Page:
By Alan Scherstuhl
By Stephanie Zacharek
By Carolina Del Busto
By Amy Nicholson
By Simon Abrams
By Kevin Dilmore
By New Times
By Amy Nicholson
This Jew has spent several hours in the past week reading all four Gospels, as well as various supplementary (and often inflammatory) texts, upon which Mel Gibson based his The Passion of the Christ. I've read the interpretations of scholars, the apologias of popes and the damnations of zealots. I've read dozens of articles documenting the making of the film and dozens of columns condemning the making of the film, and I have read the numerous e-mails and Web sites floating around the cyber-cathedral demanding I pray for Mel Gibson so that "God would pour back on him 100 fold what he spent on this movie so that MORE MOVIES LIKE THIS CAN BE MADE!" To avoid the attendant furor surrounding The Passion of the Christ, and to ignore the very reasons for its existence, would be like stepping in a minefield without a map; the Jewish film critic who would damn the movie for being anti-Semitic or praise it for being an act of devotion is just asking for it, either way.
Gibson's Passion is, ultimately, the most critic-proof movie ever made. It has two built-in audiences: the anointed and the appalled, with the disinterested left to roam the multiplex in search of something more secular. Those who believe making it and seeing it (or, rather, witnessing it) is an act of devotion will walk away fulfilled, enriched, enlightened. They will receive what they have come for, a horrific rendering of the death of Jesus (played by Jim Caviezel, who always looks like he's suffering) that "proves" how great was his sacrifice; if it isn't just as it was, as the pope did or didn't say, it certainly is as those who believe expect it to be.
Jesus is first seen being arrested (in a slow-motion fight scene that looks like Braveheart staged in the Matrix), then beaten by a mob of Jews and then stripped of his skin by bloodthirsty Roman guards. The torture scenes are fetishistic, almost pornographic; Gibson, who says God was his co-director, revels in the violence, the sight of skin being ripped from bone and the sounds of whips and hooks turning a man's body into a slick and squishy mess. There is no way to see The Passion of the Christ without experiencing a visceral reaction; by the time Jesus carries the cross up the hill, he is little more than pulp, and blood pours from him 'til it seems to flood the theater. It's as though Gibson has turned the scene from Lethal Weapon in which he's bound and beaten and electrocuted into a two-hour endurance test; you may miss subtitles while trying to avert your gaze from the gore. A colleague walked out of an advance screening dismissing, and admonishing, The Passion of the Christ as the work of a "Jesus freak"; to many, that will be the ultimate compliment.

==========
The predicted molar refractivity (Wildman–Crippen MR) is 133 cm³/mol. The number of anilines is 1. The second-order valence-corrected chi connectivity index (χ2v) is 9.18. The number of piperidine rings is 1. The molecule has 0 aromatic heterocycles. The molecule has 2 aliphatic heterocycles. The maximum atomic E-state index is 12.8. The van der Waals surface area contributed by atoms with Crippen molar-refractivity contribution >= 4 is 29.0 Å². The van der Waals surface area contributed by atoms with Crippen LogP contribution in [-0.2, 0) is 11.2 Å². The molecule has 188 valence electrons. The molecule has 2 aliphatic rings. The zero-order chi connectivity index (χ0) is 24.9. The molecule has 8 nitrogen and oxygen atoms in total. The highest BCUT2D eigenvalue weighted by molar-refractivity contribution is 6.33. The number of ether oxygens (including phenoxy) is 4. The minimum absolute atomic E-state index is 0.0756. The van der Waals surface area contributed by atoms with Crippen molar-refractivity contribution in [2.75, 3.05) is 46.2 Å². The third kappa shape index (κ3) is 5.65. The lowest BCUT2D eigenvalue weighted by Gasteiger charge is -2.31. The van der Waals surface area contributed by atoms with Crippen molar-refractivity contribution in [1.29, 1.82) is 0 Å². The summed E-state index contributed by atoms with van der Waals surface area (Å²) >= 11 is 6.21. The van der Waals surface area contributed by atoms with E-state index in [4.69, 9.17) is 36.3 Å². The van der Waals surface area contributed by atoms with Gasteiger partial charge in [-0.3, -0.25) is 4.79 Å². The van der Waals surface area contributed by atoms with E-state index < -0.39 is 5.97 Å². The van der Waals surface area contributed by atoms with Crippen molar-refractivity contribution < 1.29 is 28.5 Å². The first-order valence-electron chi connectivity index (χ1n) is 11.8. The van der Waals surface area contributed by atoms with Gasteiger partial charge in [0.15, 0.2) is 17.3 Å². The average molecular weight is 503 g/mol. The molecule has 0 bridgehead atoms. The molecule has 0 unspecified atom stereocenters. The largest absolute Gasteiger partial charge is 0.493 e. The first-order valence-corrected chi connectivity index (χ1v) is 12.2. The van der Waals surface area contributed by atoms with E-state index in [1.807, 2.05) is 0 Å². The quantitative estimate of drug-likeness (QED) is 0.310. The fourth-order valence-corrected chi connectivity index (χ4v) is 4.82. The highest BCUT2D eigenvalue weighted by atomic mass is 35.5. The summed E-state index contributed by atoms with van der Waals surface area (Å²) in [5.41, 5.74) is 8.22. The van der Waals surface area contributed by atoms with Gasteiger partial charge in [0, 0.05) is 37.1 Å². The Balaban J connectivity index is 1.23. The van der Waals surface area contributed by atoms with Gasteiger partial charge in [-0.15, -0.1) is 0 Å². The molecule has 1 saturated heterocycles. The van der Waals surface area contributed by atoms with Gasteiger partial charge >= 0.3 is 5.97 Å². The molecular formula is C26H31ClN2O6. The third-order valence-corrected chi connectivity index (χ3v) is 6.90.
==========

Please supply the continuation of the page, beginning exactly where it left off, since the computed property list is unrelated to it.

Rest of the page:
But those of us who grew up being taunted as "Christ-killers" will see The Passion of the Christ and wonder whether it will inspire a new wave of anti-Semitism, not that those folks need the star of What Women Want to inspire them. Gibson sticks to the texts that drown the Jewish priests in Jesus' blood. The Hebrew priests are stock Hollywood villains, with dark skin and crooked noses; they sneer at Jesus, spit at him, beat the hell out of him and threaten rebellion unless Pontius Pilate (Hristo Shopov) crucifies him. Gibson has managed the unthinkable: He makes Pilate look like the good guy -- weak, yes, for caving in to the Jews, but ultimately as someone saddened and guilt-ridden by his decision. It's as though Pilate, regarded by history as a sadistic man who killed thousands of Jews on the cross, is the conscience the Jews do not have; he looks like their pawn, a weakling who shouldn't bear the blame of his actions.
But if Gibson's to be taken to task for anything, it's for making only half a movie. He isn't interested, as Pier Pasolini or Martin Scorsese or Nicholas Ray or the Monty Python boys were, in Jesus the prophet, the teacher or even the man, but only as sacrificial symbol. Previous versions of the greatest story ever retold have always included the crucifixion at the end of a stirring devotional; Gibson has made it the whole story, with only frustratingly fleeting flashbacks to his saving of Mary Magdalene (Monica Bellucci) and the Last Supper. His Jesus speaks in sound bites and offers up a quick medley of his greatest hits, then it's back to the suffering -- his and, ultimately, the audience's.
If this were made by anyone other than Mel Gibson and marketed by anyone other than Bob Berney, who made a hit out of My Big Fat Greek Wedding, The Passion of the Christ would have been given little notice; like the recent low-budgeted The Gospel of John, it would linger on a single screen and slip into Sunday schools. It's too turgid to awe the nonbelievers, too zealous to inspire and often too silly to take seriously, with its demonic hallucinations that look like escapees from a David Lynch film; I swear I couldn't find the devil carrying around a hairy-backed midget anywhere in the text I read. But maybe Gibson needed to make this after all; I doubt Bird on a Wire or Lethal Weapon 4 were going to get him that express ticket to heaven he craves.
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